7. Read a kids’ novel…or a few. There are some really great stories out there, and it doesn’t have to remind you of your college lit class to enjoy reading them! I recently read Keeping Corner by Kashmira Sheth, which was engaging and I learned about a different culture and era – even if it was written for middle schoolers. I highly recommend it! Also a good way to relax without rotting your brain with TV as you spend more time indoors.

8. Let your creative juices flow. Creating something to be proud of will lift your mood and get you excited about pursuing your hobbies. Write lyrics to a song (a.k.a. a poem), make a vision board, learn you to crochet a blanket…the possibilities are endless!

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In Defense of Fairy Tales

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Fairy tales are more than true! Dragons come in all shapes and sizes in our lives – no one was dealt with the same hand in life, but that doesn’t mean we can’t conquer those dragons. At a young age, we hear about how “the little guy” can turn out to be the hero, despite the expectations (or lack there of) of other people – think of David and Goliath! These are the type of lessons we can take from fairy tales, young and old.

However, as we all know, fairy tales sometimes get a bad rap. Some say that women are always looking for their “knight in shining armour,” as presented to them in youth, and their life won’t be complete until there is a man in their life that fulfills it. This past week, there was an interesting article about Mercy Academy, an all-girls Catholic school in Louisville, Kentucky that launched a new ad campaign that bashes fairy tales pretty harshly, in order to promote its mission of helping its students become independent, productive women in the real world. Ads like “You’re not a princess…but you can still rule the world,” “Mirror, mirror on the wall. Be more than just the fairest of them all,” or “Don’t wait for a prince. Be able to rescue yourself” all may be very empowering for young women of our age, but I sentimentally wonder, what about the dragons? 

Sorry ladies, I have to agree with G.K. Chesterton on this one. Great lessons can be learned from fairy tales. Women face dragons in those stories too – and learn how to battle them. They may struggle in different ways than men, but isn’t that just like real life? I don’t believe the majority of little girls grow up thinking they are pampered princesses and expect to be rescued by men. What I do think fairy tales teach is that you deserve to have someone fight for you.

Far too many modern messages echo the ads of Mercy Academy, telling women to just get a grip and be independent. But what are these messages really saying? Of course it’s important for women to learn how to take care of themselves independent from the fact they are in a relationship or not, but how far is too far? If we feed young girls with slogans bashing men, then they are going to, in turn, treat men – especially gentlemen – as enemies trying to prey on their weakness and deprive them of their “independence,” which has become the ultimate symbol of freedom. They will fail to see that having someone stand up for and fight for her – even if she could really do it herself – is actually the highest compliment that anyone could have paid her.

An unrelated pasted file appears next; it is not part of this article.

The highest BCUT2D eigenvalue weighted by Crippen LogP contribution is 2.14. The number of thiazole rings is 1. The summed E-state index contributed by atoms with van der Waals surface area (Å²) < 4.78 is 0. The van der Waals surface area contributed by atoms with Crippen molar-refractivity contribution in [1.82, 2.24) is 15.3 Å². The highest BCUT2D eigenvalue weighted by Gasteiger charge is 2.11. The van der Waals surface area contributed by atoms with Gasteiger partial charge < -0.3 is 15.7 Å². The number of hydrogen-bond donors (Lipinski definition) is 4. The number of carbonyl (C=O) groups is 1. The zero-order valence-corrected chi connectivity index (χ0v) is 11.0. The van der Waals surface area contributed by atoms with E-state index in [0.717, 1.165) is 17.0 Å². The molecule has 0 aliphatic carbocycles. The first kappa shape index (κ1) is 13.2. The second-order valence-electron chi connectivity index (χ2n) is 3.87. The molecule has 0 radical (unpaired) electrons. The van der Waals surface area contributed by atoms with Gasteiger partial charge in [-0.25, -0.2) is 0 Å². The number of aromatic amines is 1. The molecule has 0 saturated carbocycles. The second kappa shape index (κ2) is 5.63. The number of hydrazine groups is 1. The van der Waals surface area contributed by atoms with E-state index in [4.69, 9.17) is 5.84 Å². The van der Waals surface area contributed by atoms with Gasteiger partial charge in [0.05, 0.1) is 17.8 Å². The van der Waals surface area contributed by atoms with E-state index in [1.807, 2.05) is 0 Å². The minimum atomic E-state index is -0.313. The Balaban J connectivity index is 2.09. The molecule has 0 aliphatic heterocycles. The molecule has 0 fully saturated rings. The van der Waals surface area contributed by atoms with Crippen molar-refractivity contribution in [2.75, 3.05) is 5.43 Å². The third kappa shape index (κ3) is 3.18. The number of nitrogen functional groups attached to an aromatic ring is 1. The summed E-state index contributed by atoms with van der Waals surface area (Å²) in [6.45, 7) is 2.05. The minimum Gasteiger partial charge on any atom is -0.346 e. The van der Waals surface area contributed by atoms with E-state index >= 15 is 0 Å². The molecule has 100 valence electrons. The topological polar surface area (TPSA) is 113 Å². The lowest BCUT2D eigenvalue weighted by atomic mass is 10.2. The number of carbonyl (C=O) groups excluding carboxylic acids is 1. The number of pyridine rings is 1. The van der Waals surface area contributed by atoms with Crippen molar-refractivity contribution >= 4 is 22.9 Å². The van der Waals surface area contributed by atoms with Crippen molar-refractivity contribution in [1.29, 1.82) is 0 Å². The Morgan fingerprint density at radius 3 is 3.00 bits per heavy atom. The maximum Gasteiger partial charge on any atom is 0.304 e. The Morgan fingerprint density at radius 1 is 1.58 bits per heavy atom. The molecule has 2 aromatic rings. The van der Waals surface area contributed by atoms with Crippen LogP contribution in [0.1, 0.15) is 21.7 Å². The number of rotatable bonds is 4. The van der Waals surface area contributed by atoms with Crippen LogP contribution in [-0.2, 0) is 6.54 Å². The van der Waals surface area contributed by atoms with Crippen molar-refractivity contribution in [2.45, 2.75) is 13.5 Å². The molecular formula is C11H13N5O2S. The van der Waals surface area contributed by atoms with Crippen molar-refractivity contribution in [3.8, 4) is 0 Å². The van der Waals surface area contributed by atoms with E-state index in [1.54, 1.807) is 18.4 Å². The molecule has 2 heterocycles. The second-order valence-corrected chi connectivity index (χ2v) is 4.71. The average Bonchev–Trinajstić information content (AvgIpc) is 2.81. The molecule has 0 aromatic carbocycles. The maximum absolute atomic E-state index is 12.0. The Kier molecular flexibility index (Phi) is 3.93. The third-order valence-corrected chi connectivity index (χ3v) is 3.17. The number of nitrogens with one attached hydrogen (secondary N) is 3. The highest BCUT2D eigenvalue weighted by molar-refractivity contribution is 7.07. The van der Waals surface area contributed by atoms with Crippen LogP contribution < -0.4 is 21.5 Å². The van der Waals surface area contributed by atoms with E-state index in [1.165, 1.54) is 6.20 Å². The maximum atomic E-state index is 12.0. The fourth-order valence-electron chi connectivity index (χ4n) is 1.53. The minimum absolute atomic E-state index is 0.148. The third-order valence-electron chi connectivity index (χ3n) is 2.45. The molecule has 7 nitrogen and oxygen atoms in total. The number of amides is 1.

Instead of faulting fairy tales with the problems of women, let’s take a closer look on the lessons we can gain from these stories. After all, fairy tales are real, because they teach us that dragons can be defeated.

New Month, New Me!

Happy October lovelies! October is one of my favorite months, mainly because of the beautiful changing leaves and the crisp autumn air! I like to re-evaluate where I’m at with my personal goals at the beginning of every month, and I realize that over the summer months, I’ve been concentrating a lot in some areas (like my career search, which I’ll go into more later) and have been neglecting, or have been stuck in a rut, in other areas. So I’ve decided to take a step back today and make some goals about areas that are important to me – Career, Exercise, Nutrition, Prayer, and Life. These are my more specific areas of Mind, Body and Soul.

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Career: I’ll go into more details about this in an upcoming post, but for just a brief preview of what’s going on, I’m currently looking for new job opportunities. This summer I spent a lot of time figuring exactly what I want in a career, so now I am on the road to making that a reality. Like a lot of twenty-somethings, it’s been so easy to feel lost after college with no clear direction, and I am in the process of finding that direction. My goal is to find a new job by the end of the year (3 months to go!) and here are some of my actions for the month of October: